Automotive Blog

Ouch! How much?

Ouch

Whilst owning an older car means occasional financial ‘surprises’, the rewards can outweigh the risks and customers can be very happy with the outcome - but only if the customer is handled well by the workshop.

Many in the car industry never have to worry about possible surprises when their car goes into the workshop. Furthermore, because taking a new company car is encouraged, many car manufacturer executives don’t pay for the work, don’t see the workshop the car is taken to, and indeed have very little if any interaction with a franchised dealer on aftersales, let alone other types of workshop.  And running an older car? For some, that is a distant memory shrouded in the charms in youth, or something they encourage their children to do. However, it’s worth remembering that running an older car is the predominant experience of car ownership. When the rate of depreciation slows on a car, it becomes a more utilitarian vehicle but of course the running costs can start to rise. And this means dealing with faults both known and unknown arising from service inspections. However, with an older car, at least the conversation starts with an assumption that you may or may not want all the work done.  And at an independent repairer, you are offered both choices on parts and on how problems are solved. That may not avoid occasional big bills, but even a sizable bill can quite easily represent both an acceptable cost and risk compared with the costs of depreciation and finance interest on a similar car when new. For many owners, this is perfectly good enough, as they would rather spend their disposable incomes elsewhere.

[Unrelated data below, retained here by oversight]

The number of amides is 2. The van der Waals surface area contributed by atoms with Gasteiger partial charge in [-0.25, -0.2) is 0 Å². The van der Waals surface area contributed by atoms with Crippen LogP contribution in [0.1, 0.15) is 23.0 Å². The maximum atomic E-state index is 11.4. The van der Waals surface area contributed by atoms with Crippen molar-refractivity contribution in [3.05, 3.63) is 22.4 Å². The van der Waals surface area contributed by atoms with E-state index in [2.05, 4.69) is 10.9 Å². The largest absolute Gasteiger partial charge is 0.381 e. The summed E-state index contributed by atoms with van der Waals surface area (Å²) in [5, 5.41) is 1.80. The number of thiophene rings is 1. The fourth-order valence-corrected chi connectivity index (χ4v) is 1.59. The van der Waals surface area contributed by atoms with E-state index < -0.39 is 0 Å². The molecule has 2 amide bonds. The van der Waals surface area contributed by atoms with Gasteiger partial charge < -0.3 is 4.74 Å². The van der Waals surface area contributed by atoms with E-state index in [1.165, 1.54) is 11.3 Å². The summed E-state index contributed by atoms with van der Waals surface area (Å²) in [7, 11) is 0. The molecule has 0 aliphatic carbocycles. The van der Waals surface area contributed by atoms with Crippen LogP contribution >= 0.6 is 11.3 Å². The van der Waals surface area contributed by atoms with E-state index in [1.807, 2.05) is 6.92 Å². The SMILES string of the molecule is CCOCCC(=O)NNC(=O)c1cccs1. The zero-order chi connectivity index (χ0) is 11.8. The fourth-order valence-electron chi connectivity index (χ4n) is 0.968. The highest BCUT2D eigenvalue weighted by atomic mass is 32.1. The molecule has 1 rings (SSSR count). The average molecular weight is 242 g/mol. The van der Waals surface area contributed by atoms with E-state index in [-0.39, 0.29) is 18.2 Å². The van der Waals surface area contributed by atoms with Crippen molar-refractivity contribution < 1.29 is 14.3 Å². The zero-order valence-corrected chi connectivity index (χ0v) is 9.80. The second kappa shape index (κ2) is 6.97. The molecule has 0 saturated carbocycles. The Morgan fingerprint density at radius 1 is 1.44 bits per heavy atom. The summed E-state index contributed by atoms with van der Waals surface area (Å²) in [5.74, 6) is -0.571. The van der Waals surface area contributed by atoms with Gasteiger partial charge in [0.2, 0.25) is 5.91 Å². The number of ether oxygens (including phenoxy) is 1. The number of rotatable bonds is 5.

How as an individual owner you judge risk and total ownership cost on the one hand, versus the peace of mind offered by a new car on the other, depends on what you want from a car and your attitude to risk, both real and perceived. But a garage that offers real choices and listens to what you want makes all the difference. If carmakers really want their franchised workshops to retain more customers, then perhaps they should try encouraging their management to spend some time running an older car.  Then maybe the value gap at a franchised dealer as perceived by many older car owners would become more clearly apparent, along with the big business opportunity that exists in offering a good service to owners of older cars.

Written by Ben Waller

Comments (1):

Soren said:
Would be interesting research to see customer service experience satisfaction for owners of older vehicles at OEM and non OEM garages. Porsche are heavily committed to lower service prices for older cars and their workshops are often full of older Porsches. Their service prices compare favourably with independent repairers. Are all OEM's making the most of this opportunity?

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